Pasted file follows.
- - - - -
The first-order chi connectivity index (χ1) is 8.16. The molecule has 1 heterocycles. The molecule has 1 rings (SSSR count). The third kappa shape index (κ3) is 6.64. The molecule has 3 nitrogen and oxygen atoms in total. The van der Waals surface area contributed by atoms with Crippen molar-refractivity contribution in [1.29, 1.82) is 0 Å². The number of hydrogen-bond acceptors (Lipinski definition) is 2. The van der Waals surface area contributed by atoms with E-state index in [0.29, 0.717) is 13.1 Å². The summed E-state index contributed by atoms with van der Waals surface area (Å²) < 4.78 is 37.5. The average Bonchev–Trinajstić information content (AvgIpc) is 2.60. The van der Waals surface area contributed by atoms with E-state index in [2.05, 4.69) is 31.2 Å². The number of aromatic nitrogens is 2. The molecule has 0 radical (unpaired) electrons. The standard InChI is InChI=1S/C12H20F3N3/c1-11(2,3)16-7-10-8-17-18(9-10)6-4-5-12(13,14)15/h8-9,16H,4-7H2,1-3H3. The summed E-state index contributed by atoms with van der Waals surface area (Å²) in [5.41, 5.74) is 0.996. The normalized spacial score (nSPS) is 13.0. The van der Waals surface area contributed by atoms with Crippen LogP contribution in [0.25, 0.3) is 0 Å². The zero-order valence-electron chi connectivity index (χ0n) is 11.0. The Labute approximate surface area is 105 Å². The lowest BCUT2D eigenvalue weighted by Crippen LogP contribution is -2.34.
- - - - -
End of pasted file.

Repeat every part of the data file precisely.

The first-order chi connectivity index (χ1) is 8.16. The molecule has 1 heterocycles. The molecule has 1 rings (SSSR count). The third kappa shape index (κ3) is 6.64. The molecule has 3 nitrogen and oxygen atoms in total. The van der Waals surface area contributed by atoms with Crippen molar-refractivity contribution in [1.29, 1.82) is 0 Å². The number of hydrogen-bond acceptors (Lipinski definition) is 2. The van der Waals surface area contributed by atoms with E-state index in [0.29, 0.717) is 13.1 Å². The summed E-state index contributed by atoms with van der Waals surface area (Å²) < 4.78 is 37.5. The average Bonchev–Trinajstić information content (AvgIpc) is 2.60. The van der Waals surface area contributed by atoms with E-state index in [2.05, 4.69) is 31.2 Å². The number of aromatic nitrogens is 2. The molecule has 0 radical (unpaired) electrons. The standard InChI is InChI=1S/C12H20F3N3/c1-11(2,3)16-7-10-8-17-18(9-10)6-4-5-12(13,14)15/h8-9,16H,4-7H2,1-3H3. The summed E-state index contributed by atoms with van der Waals surface area (Å²) in [5.41, 5.74) is 0.996. The normalized spacial score (nSPS) is 13.0. The van der Waals surface area contributed by atoms with Crippen LogP contribution in [0.25, 0.3) is 0 Å². The zero-order valence-electron chi connectivity index (χ0n) is 11.0. The Labute approximate surface area is 105 Å². The lowest BCUT2D eigenvalue weighted by Crippen LogP contribution is -2.34.